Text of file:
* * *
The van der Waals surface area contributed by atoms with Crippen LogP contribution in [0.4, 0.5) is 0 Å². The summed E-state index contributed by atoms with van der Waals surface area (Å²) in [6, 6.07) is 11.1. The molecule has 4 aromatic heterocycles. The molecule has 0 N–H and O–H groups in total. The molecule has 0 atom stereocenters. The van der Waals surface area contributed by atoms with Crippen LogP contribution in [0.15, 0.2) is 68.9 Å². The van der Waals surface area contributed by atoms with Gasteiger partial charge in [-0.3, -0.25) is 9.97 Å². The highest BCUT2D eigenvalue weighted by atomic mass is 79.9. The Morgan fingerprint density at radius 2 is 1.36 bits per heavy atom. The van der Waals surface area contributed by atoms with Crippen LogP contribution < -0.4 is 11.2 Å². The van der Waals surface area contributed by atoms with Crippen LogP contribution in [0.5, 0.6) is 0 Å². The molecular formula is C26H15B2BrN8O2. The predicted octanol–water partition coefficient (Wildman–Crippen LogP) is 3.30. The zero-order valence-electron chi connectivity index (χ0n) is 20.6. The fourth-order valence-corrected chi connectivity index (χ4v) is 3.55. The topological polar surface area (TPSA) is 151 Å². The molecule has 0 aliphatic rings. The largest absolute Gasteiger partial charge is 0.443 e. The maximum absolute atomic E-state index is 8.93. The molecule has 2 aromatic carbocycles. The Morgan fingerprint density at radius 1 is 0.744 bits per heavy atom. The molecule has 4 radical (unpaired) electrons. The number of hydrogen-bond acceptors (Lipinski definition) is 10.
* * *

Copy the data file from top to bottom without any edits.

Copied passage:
The van der Waals surface area contributed by atoms with Crippen LogP contribution in [0.4, 0.5) is 0 Å². The summed E-state index contributed by atoms with van der Waals surface area (Å²) in [6, 6.07) is 11.1. The molecule has 4 aromatic heterocycles. The molecule has 0 N–H and O–H groups in total. The molecule has 0 atom stereocenters. The van der Waals surface area contributed by atoms with Crippen LogP contribution in [0.15, 0.2) is 68.9 Å². The van der Waals surface area contributed by atoms with Gasteiger partial charge in [-0.3, -0.25) is 9.97 Å². The highest BCUT2D eigenvalue weighted by atomic mass is 79.9. The Morgan fingerprint density at radius 2 is 1.36 bits per heavy atom. The van der Waals surface area contributed by atoms with Crippen LogP contribution < -0.4 is 11.2 Å². The van der Waals surface area contributed by atoms with Crippen LogP contribution in [0.5, 0.6) is 0 Å². The molecular formula is C26H15B2BrN8O2. The predicted octanol–water partition coefficient (Wildman–Crippen LogP) is 3.30. The zero-order valence-electron chi connectivity index (χ0n) is 20.6. The fourth-order valence-corrected chi connectivity index (χ4v) is 3.55. The topological polar surface area (TPSA) is 151 Å². The molecule has 0 aliphatic rings. The largest absolute Gasteiger partial charge is 0.443 e. The maximum absolute atomic E-state index is 8.93. The molecule has 2 aromatic carbocycles. The Morgan fingerprint density at radius 1 is 0.744 bits per heavy atom. The molecule has 4 radical (unpaired) electrons. The number of hydrogen-bond acceptors (Lipinski definition) is 10.